SINGAPORE — Irritated by the construction work going on next door and wanting to speak her mind about it, Wang Su Chuan trespassed into her neighbour’s flat in a public housing block where they both lived.
On another occasion, she threw her sandal into the neighbour’s flat before entering to retrieve the shoe.
For trespassing, the 68-year-old was penalised with an S$800 fine. Two charges for mischief were taken into consideration.
When District Judge Carol Ling asked her if she wished to plead guilty, Wang said that she was doing so because she did not want to “spend my whole life in court”.
Frustrated by the noise from renovation works by her next-door neighbour, Wang went to the neighbour’s home to complain about the disturbance on May 11.
Seeing that the main door was open, Wang entered the flat to see if she could confront someone about the din.
Deputy Public Prosecutor (DPP) Timotheus Koh said: “She went to the kitchen and spoke to one of the renovation workers there, demanding to speak to one of the unit’s occupants.
“She then got into an argument with one of the occupants, who chased her out of the unit.”
On June 23, Wang trespassed into her neighbour’s home again.
Suspecting that one of the occupants had thrown away one of her sandals, Wang wanted to get to the bottom of it.
She threw the remaining side of the pair of sandals into their home and entered the unit. When she did not see anyone, she picked up her sandal and left.
As for the two mischief charges, Wang poured urine on four pairs of shoes and a shoe rack at the corridor of her neighbour’s flat on April 24, 2021.
On Feb 4 last year, she used a marker pen to draw circles on the floor of the corridor outside this same neighbour’s flat.
HISTORY OF PROBLEMS WITH NEIGHBOUR
DPP Koh sought a total sentence of S$800 to S$1,200 in fines for the two charges.
“The accused has reoffended repeatedly, but she has not caused any hurt or substantial loss to date,” he said.
Wang had received legal help from Ms Lim Lei Theng under the Enhanced Guidance for Plea Scheme — where volunteer lawyers provide free legal advice to some accused persons administered by the State Courts’ Community Justice Centre.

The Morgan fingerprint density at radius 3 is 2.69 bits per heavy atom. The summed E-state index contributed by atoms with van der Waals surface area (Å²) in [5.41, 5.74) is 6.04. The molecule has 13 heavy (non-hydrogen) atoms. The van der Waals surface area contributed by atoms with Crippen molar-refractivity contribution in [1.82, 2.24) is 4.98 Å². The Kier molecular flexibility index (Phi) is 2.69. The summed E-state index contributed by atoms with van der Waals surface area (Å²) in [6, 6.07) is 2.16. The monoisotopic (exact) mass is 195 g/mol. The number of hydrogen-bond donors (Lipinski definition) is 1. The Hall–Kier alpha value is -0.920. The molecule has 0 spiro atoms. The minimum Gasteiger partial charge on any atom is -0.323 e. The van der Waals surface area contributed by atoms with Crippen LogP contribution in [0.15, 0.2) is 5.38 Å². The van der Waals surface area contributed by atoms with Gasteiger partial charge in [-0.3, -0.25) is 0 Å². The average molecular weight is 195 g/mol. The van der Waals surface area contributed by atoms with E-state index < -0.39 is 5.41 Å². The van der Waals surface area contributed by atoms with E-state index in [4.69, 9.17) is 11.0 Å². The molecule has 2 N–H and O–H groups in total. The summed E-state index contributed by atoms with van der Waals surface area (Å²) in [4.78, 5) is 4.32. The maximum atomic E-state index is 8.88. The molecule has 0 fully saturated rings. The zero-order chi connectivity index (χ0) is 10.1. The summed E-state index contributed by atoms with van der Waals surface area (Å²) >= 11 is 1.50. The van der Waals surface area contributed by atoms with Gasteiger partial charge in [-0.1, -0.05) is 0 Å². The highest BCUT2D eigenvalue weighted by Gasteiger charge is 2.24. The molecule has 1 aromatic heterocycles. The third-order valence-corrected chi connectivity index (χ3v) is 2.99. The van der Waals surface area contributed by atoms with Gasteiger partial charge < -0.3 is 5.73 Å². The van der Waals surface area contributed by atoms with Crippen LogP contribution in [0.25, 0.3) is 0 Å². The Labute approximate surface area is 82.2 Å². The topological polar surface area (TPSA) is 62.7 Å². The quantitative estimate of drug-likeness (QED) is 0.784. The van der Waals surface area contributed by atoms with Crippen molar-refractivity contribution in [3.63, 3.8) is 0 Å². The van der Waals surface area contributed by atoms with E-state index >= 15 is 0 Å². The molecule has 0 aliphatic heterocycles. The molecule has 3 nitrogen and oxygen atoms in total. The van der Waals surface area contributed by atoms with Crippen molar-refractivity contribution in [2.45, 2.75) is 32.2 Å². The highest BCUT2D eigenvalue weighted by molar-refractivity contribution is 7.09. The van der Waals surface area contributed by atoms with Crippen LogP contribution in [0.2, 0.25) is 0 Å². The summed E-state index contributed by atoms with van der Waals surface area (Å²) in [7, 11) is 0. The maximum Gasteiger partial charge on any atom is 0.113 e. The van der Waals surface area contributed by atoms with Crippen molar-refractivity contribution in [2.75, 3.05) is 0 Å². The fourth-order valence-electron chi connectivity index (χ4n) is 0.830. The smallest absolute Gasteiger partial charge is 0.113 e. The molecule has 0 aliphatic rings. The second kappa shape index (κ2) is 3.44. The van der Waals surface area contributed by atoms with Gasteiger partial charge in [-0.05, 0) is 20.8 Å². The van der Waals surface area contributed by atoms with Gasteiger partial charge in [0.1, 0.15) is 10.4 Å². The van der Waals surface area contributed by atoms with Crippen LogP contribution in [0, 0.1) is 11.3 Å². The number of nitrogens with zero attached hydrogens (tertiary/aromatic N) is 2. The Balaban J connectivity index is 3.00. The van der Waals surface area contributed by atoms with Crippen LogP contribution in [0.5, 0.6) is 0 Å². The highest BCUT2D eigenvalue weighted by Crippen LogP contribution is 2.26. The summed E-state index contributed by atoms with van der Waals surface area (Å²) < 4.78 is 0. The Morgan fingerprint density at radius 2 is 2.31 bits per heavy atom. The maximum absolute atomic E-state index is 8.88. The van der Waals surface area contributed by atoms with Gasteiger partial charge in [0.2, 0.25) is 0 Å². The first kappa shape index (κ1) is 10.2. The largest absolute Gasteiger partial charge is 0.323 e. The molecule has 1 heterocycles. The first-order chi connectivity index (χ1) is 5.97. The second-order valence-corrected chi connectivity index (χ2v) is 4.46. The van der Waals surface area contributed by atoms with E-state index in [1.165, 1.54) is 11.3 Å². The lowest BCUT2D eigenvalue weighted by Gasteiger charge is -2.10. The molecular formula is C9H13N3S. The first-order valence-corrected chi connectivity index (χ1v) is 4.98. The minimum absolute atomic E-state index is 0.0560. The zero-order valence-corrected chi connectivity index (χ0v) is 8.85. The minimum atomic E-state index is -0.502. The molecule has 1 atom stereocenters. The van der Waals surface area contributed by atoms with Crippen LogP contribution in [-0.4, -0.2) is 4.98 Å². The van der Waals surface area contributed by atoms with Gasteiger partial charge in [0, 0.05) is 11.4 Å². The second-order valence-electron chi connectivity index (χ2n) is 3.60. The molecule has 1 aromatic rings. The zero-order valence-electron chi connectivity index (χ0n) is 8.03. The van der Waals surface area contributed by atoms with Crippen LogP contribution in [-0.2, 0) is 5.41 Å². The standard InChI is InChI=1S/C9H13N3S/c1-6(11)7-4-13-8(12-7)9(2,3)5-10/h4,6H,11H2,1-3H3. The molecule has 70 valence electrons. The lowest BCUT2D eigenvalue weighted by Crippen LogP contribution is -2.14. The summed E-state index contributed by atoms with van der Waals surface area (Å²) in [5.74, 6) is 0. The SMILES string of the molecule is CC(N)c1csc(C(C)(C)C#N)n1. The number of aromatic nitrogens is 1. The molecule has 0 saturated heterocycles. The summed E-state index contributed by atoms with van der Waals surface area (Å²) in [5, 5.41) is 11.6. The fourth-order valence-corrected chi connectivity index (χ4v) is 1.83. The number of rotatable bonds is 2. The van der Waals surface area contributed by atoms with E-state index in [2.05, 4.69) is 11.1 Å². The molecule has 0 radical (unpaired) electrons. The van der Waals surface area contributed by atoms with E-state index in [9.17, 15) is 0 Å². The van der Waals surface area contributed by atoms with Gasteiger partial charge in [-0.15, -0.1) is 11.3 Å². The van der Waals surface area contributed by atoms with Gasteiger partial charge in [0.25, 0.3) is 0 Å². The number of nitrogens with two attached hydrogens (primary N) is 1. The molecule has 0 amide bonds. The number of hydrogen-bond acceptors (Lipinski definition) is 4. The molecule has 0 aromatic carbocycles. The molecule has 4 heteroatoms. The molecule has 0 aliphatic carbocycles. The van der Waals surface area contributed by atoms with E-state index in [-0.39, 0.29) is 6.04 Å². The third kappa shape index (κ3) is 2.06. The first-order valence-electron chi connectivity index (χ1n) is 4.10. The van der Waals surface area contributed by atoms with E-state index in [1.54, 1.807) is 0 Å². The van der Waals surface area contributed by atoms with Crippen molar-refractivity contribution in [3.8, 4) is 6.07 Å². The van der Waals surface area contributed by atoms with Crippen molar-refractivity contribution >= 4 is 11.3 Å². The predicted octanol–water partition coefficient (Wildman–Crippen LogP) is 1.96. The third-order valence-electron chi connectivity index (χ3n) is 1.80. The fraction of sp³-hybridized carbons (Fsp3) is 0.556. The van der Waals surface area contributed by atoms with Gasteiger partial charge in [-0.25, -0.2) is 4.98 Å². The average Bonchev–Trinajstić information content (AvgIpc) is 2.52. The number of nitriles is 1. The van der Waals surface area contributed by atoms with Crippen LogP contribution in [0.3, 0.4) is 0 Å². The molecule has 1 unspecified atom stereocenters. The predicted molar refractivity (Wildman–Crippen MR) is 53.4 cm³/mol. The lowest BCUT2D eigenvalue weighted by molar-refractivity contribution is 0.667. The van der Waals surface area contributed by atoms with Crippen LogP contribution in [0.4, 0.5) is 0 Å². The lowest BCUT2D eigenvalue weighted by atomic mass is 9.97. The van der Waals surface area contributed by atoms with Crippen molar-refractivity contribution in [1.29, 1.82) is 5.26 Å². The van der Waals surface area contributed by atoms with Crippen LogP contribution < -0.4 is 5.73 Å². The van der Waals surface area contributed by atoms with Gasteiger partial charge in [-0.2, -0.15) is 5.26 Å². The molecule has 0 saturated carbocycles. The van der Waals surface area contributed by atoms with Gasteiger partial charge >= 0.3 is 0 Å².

However, she chose to deliver her mitigation plea on Thursday.
Pleading for leniency, she said: “When I was accused of trespassing… (it was) because of the noisy renovation — it was unbearable.
“Being their neighbour next door, I was hardest hit.”
She added that the renovation noise was too loud, so knocking on their door was of no use. That was why she decided to enter their home.
Assisting Wang, Ms Lim said: “Based on my conversation with Madam Wang, she has had problems with the neighbour for quite some years… her action came after a history of unpleasant (encounters).”
Ms Lim added that Wang had made reports to the police, the Housing and Development Board, the town council and other agencies for help with the dispute she had with the neighbour.
Wang said that she had been furious with her neighbour over the missing sandal and it had “triggered everything”.
“Now you give me a million dollars, I also don’t want to go to their house,” she added.
In response to DPP Koh’s comment that he hopes Wang would not reoffend, Wang said: “Of course I don’t want to spend my life in court, but most of the (problems were) caused by my neighbour.”
For each charge of trespassing, Wang could have been fined up to S$1,000.